The music industry has experienced multiple earth-shifting changes in the last 15 years. Widespread Internet use brought us the era of free-for-all sharing with Napster and LimeWire. Then Apple’s iTunes legitimized digital music downloads as a viable distribution model, but also showed that record companies are not always needed to have a hit. Streaming services like Pandora now give users free access to virtually every available song, but at what cost to both the artist and the webcaster? [More]
The California Coastal Commission unveiled a new license plate design featuring a whale’s tale tweaked slightly from the previous design, and an environmental nonprofit said the state did so because the artist who created the previous design asked for royalties to help fund the organization. [More]
This digital photography fad isn’t great for companies that built their empires on film, so Kodak seems to be grasping at legal straws to generate some revenue. The company filed a image-previewing patent claim to force smartphone makers such as Apple and BlackBerry maker Research In Motion Limited to pay it royalties. The United States International Trade Commission ruled that the phones don’t violate the patent. [More]
Last April, Techdirt pointed out that a financial firm in Texas was trying to attach “private transfer fees” to homes, so that developers would get a little bit of each sale as it passed among owners in the years to come. It sounded crazy then–imagine having to pay royalties on clothes or furniture whenever you resold them–but the firm is aggressively expanding its plan and has signed up more than 5,000 developers across the country, reports the New York Times. If you buy a new house in the next decade, look for a “resale fee” covenant hidden in a separate document that might not be included in your closing papers or even require a signature. [More]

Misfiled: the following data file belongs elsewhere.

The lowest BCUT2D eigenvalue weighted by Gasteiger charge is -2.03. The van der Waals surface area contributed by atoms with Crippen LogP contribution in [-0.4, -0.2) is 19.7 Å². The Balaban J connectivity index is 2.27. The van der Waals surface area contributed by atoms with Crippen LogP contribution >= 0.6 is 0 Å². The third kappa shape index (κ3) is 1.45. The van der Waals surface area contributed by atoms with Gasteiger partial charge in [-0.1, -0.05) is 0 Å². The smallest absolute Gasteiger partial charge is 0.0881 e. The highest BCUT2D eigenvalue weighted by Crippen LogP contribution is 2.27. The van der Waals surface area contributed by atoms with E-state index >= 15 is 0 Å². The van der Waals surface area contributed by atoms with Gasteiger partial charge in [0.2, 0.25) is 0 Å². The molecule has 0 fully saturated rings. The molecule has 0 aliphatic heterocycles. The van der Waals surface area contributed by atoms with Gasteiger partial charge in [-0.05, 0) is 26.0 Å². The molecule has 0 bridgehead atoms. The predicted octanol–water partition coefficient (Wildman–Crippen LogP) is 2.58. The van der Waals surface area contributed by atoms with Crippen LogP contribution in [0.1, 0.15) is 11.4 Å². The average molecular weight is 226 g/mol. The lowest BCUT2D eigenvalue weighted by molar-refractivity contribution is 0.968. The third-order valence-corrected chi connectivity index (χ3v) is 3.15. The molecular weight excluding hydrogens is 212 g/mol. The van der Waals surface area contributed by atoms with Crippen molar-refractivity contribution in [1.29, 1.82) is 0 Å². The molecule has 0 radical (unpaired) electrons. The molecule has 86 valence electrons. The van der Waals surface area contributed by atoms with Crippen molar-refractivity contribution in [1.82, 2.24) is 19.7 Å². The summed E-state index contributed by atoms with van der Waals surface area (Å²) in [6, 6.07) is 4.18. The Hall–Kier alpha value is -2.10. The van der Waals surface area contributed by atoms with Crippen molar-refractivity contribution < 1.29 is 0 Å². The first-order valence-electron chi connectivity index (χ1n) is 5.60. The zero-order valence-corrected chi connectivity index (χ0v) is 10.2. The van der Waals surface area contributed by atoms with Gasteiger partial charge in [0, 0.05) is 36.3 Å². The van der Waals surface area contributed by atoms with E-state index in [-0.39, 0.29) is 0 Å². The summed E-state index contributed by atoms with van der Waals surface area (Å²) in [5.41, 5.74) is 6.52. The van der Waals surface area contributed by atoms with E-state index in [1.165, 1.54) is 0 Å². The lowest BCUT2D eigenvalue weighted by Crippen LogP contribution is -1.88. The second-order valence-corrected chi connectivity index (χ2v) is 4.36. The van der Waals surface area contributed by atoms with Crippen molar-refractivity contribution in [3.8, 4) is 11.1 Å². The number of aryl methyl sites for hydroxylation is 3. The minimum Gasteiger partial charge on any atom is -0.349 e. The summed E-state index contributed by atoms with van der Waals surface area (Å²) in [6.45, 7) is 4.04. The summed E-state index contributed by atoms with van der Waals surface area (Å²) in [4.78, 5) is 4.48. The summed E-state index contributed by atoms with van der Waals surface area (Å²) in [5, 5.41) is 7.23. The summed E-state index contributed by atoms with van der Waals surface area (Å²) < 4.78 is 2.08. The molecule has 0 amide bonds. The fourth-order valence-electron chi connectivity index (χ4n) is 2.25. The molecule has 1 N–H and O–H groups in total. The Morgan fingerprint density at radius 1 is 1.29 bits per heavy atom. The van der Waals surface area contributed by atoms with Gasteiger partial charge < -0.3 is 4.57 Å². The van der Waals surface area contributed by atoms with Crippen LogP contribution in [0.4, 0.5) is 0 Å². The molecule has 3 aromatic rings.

One of the weirder strategies by the American Society of Composers, Authors and Publishers (ASCAP) recently has been to claim that every time a ringtone played, a royalty should be paid. ASCAP sued AT&T earlier this year over the claim, but a federal judge has ruled that your phone ringing does not constitute a public performance.
Not content to let the RIAA get all the recent publicity for stupid lawsuits, ASCAP has sued AT&T over sales of ringtones, saying each time a ringtone plays it’s a public performance and royalties should be paid. Luckily (?) for consumers, ASCAP wants AT&T, not individuals, to pay—although we wonder what they’ll say when you take a track from your own library and make a ringtone out of it.
Assuming negotiations succeed, you’ll have your Pandora to listen to after all. On Tuesday, Congress passed the Webcaster Settlement Act, which gives Internet radio stations like Pandora until February 2009 to reach a new royalty agreement with copyright holders; if they meet the deadline, the government will not interfere, which is great news since it was the gov’s Copyright Royalty Board (CRB) that set the current market-killing fees in the first place.